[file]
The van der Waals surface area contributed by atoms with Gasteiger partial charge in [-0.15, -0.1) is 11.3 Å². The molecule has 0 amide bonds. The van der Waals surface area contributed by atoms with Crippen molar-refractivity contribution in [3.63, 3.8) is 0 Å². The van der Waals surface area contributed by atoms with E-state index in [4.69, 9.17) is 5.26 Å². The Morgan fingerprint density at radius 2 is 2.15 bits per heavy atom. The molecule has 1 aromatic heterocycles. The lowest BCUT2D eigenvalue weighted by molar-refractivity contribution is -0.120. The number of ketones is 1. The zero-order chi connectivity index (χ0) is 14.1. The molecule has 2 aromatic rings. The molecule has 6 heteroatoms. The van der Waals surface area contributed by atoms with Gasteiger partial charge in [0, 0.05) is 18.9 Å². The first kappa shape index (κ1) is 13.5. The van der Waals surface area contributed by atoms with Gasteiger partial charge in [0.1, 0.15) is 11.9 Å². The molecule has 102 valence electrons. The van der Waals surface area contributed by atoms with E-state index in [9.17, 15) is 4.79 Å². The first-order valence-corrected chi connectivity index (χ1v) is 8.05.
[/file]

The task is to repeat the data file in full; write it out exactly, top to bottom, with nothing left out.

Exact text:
The van der Waals surface area contributed by atoms with Gasteiger partial charge in [-0.15, -0.1) is 11.3 Å². The molecule has 0 amide bonds. The van der Waals surface area contributed by atoms with Crippen molar-refractivity contribution in [3.63, 3.8) is 0 Å². The van der Waals surface area contributed by atoms with E-state index in [4.69, 9.17) is 5.26 Å². The Morgan fingerprint density at radius 2 is 2.15 bits per heavy atom. The molecule has 1 aromatic heterocycles. The lowest BCUT2D eigenvalue weighted by molar-refractivity contribution is -0.120. The number of ketones is 1. The zero-order chi connectivity index (χ0) is 14.1. The molecule has 2 aromatic rings. The molecule has 6 heteroatoms. The van der Waals surface area contributed by atoms with Gasteiger partial charge in [0, 0.05) is 18.9 Å². The first kappa shape index (κ1) is 13.5. The van der Waals surface area contributed by atoms with Gasteiger partial charge in [0.1, 0.15) is 11.9 Å². The molecule has 102 valence electrons. The van der Waals surface area contributed by atoms with E-state index in [9.17, 15) is 4.79 Å². The first-order valence-corrected chi connectivity index (χ1v) is 8.05.